Are there any risks to focusing so closely on one region after having built a reputation for diverse and complex wines from different areas? “People ask me, ‘Aren’t Porseleinberg and Boekenhoutskloof going to start to taste the same?’ Nothing could be further from reality. A lot of Syrah is about technique… it’s about picking times. Callie’s style — Callie Louw controls the vineyards and makes the ultra-premium Porseleinberg Syrah — is much more minimalist. The Boekenhoutskloof style is more considered, with more oak influence and a riper profile. As a business now getting into its third decade, we believe people bought into our house style. We’re not going to morph into something that’s seen as being more contemporary. We’re happy with that riper style. That’s what I think our customers want.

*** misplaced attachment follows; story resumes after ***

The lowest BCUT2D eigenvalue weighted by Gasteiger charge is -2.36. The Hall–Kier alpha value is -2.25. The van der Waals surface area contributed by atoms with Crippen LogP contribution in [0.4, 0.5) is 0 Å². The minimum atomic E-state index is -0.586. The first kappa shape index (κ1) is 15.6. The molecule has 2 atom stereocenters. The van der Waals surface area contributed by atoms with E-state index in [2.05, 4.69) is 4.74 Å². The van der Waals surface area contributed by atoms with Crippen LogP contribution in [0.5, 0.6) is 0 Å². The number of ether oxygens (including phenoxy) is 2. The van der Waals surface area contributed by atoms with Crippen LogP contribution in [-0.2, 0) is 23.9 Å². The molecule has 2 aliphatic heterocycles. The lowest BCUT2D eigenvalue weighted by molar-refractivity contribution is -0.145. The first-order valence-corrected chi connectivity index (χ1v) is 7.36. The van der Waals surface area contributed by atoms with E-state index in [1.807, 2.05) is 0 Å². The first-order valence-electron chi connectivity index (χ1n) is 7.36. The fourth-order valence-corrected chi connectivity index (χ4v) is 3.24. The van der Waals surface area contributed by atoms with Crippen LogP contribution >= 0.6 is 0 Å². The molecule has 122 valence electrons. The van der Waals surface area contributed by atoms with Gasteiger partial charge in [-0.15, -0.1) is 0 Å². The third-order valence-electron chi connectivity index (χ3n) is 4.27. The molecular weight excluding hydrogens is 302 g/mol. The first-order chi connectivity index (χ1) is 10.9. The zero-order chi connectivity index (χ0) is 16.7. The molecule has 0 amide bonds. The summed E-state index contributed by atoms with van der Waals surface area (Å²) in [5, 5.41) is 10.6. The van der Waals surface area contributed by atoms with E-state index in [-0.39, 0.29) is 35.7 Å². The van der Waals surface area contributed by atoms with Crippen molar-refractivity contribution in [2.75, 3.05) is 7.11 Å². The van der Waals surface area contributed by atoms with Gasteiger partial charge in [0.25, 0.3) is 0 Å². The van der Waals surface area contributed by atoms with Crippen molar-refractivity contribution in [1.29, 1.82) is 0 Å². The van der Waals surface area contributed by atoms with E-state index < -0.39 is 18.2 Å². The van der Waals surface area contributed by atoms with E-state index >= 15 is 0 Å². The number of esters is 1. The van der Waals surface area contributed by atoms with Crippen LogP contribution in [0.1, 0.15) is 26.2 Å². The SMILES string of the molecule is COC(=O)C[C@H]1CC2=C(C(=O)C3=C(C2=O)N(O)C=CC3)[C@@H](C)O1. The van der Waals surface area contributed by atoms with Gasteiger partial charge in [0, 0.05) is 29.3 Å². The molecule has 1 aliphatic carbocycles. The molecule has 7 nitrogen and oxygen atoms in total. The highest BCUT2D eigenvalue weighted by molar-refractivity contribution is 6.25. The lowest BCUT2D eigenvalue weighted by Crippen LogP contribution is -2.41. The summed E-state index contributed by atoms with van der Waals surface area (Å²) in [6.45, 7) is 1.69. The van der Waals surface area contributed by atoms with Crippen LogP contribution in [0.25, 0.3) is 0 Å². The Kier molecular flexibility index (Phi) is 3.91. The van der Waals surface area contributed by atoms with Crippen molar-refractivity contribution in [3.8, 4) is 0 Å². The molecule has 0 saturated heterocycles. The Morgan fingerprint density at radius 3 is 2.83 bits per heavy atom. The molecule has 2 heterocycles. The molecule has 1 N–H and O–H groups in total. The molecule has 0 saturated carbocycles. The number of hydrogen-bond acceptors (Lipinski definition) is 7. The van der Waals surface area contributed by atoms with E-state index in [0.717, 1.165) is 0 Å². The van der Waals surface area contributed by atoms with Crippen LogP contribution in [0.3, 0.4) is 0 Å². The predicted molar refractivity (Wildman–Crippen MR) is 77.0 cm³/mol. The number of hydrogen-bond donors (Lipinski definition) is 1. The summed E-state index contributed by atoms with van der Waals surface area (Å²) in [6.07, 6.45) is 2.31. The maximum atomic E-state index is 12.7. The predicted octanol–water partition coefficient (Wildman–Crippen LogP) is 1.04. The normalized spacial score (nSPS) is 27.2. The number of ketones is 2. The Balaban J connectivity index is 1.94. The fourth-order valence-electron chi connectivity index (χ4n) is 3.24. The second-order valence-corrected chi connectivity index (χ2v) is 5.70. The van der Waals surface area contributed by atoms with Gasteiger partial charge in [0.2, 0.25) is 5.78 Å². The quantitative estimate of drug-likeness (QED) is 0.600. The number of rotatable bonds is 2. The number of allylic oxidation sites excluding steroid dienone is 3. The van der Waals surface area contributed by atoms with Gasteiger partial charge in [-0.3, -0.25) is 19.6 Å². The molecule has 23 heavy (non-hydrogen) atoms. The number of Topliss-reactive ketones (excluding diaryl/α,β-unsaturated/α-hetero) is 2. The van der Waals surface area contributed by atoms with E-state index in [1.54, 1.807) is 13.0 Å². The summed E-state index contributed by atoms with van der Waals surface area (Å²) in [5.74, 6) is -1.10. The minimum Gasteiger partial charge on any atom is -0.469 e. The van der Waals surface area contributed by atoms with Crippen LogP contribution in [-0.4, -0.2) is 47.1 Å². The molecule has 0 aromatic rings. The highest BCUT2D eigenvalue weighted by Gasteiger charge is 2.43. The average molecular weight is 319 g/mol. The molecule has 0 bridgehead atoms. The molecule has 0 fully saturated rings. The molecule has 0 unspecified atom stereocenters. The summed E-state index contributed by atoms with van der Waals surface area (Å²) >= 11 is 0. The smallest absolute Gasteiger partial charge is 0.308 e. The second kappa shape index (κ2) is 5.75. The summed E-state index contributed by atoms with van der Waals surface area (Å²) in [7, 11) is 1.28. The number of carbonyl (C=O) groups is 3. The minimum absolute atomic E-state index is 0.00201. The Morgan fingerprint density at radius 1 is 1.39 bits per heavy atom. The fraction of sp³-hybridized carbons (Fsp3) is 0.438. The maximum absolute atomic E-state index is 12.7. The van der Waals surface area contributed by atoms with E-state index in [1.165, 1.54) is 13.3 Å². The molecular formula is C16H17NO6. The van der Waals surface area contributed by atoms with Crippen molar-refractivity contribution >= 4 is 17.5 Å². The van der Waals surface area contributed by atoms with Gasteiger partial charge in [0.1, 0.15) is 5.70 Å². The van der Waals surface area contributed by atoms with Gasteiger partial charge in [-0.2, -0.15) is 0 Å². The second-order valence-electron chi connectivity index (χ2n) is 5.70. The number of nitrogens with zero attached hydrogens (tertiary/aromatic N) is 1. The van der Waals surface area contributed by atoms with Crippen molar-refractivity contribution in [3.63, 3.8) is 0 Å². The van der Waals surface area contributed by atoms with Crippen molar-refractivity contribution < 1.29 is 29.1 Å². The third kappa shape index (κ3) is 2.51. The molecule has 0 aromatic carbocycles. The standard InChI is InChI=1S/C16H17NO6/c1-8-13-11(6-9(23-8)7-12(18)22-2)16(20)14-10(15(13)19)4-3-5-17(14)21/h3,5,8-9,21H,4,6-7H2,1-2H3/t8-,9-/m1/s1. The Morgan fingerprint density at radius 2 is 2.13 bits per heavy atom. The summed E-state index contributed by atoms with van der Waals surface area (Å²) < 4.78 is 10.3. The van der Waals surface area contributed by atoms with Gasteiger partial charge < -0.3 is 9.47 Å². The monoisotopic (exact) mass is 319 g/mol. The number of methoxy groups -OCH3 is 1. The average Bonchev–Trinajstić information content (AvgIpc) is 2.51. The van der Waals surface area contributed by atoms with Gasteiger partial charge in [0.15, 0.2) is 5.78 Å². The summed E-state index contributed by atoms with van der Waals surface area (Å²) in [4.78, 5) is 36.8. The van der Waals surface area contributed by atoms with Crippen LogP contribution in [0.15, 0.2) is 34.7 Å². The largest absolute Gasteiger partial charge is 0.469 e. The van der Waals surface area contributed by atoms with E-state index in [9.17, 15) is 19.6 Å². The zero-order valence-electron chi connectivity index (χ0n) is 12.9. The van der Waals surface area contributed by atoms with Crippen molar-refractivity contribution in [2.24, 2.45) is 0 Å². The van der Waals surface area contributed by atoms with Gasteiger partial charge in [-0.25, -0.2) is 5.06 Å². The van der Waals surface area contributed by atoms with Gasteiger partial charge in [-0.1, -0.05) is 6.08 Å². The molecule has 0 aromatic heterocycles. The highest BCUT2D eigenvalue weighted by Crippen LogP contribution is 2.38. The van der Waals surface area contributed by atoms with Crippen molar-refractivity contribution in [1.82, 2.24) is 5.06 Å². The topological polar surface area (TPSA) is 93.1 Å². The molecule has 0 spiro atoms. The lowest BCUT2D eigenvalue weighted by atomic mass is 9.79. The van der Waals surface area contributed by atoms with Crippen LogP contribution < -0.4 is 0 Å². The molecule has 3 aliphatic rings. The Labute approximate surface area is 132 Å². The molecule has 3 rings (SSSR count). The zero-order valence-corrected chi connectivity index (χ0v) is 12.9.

Another distinction is that Porseleinberg is always going to be the smallest production of your portfolio? Porseleinberg is always going to be a small, iconic producer, allowing Callie to manage every aspect from where the vines were planted to what gets put in the bottle. His endeavours are not going unnoticed — he’s getting a lot of attention worldwide for his wines. The opportunity is there to expand his production, but we’ve decided it’s going to remain small, which lets us use the additional fruit from Porseleinberg and Goldmine to grow the Boekenhoutskloof brand. For 15 years, it has sold out upon release. There’s never enough Syrah. Mature markets get five or 10 cases; frankly you’re in danger of being forgotten if people cannot get access to the wine.